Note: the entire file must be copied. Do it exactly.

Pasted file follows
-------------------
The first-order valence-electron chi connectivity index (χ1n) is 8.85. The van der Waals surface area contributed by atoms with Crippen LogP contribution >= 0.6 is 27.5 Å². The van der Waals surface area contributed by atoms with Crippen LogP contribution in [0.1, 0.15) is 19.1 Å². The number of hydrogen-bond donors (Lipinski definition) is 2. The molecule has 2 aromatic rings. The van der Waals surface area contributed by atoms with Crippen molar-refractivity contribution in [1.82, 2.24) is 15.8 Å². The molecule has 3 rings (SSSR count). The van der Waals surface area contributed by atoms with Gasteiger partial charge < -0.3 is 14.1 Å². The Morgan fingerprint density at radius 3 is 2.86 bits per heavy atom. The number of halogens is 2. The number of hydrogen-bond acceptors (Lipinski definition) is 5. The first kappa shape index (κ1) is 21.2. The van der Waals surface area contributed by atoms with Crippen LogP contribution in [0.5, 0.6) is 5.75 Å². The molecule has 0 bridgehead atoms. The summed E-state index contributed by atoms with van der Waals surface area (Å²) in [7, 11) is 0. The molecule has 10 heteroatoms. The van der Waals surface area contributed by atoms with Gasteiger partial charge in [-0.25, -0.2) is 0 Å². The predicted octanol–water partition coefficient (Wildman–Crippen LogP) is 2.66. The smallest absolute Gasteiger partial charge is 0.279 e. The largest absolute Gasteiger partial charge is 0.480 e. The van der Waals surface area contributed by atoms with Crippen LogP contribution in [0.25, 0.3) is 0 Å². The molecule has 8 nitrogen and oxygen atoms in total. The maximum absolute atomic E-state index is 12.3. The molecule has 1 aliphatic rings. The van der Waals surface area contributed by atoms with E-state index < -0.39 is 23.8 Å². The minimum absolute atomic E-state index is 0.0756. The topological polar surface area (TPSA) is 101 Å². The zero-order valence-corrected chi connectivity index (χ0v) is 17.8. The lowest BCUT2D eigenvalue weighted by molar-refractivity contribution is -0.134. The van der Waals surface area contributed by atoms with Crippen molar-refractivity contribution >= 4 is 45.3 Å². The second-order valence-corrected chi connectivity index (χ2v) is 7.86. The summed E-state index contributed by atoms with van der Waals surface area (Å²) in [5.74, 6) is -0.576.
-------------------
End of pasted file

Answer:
The first-order valence-electron chi connectivity index (χ1n) is 8.85. The van der Waals surface area contributed by atoms with Crippen LogP contribution >= 0.6 is 27.5 Å². The van der Waals surface area contributed by atoms with Crippen LogP contribution in [0.1, 0.15) is 19.1 Å². The number of hydrogen-bond donors (Lipinski definition) is 2. The molecule has 2 aromatic rings. The van der Waals surface area contributed by atoms with Crippen molar-refractivity contribution in [1.82, 2.24) is 15.8 Å². The molecule has 3 rings (SSSR count). The van der Waals surface area contributed by atoms with Gasteiger partial charge < -0.3 is 14.1 Å². The Morgan fingerprint density at radius 3 is 2.86 bits per heavy atom. The number of halogens is 2. The number of hydrogen-bond acceptors (Lipinski definition) is 5. The first kappa shape index (κ1) is 21.2. The van der Waals surface area contributed by atoms with Crippen LogP contribution in [0.5, 0.6) is 5.75 Å². The molecule has 0 bridgehead atoms. The summed E-state index contributed by atoms with van der Waals surface area (Å²) in [7, 11) is 0. The molecule has 10 heteroatoms. The van der Waals surface area contributed by atoms with Gasteiger partial charge in [-0.25, -0.2) is 0 Å². The predicted octanol–water partition coefficient (Wildman–Crippen LogP) is 2.66. The smallest absolute Gasteiger partial charge is 0.279 e. The largest absolute Gasteiger partial charge is 0.480 e. The van der Waals surface area contributed by atoms with Crippen LogP contribution in [0.25, 0.3) is 0 Å². The molecule has 8 nitrogen and oxygen atoms in total. The maximum absolute atomic E-state index is 12.3. The molecule has 1 aliphatic rings. The van der Waals surface area contributed by atoms with E-state index < -0.39 is 23.8 Å². The minimum absolute atomic E-state index is 0.0756. The topological polar surface area (TPSA) is 101 Å². The zero-order valence-corrected chi connectivity index (χ0v) is 17.8. The lowest BCUT2D eigenvalue weighted by molar-refractivity contribution is -0.134. The van der Waals surface area contributed by atoms with Crippen molar-refractivity contribution >= 4 is 45.3 Å². The second-order valence-corrected chi connectivity index (χ2v) is 7.86. The summed E-state index contributed by atoms with van der Waals surface area (Å²) in [5.74, 6) is -0.576.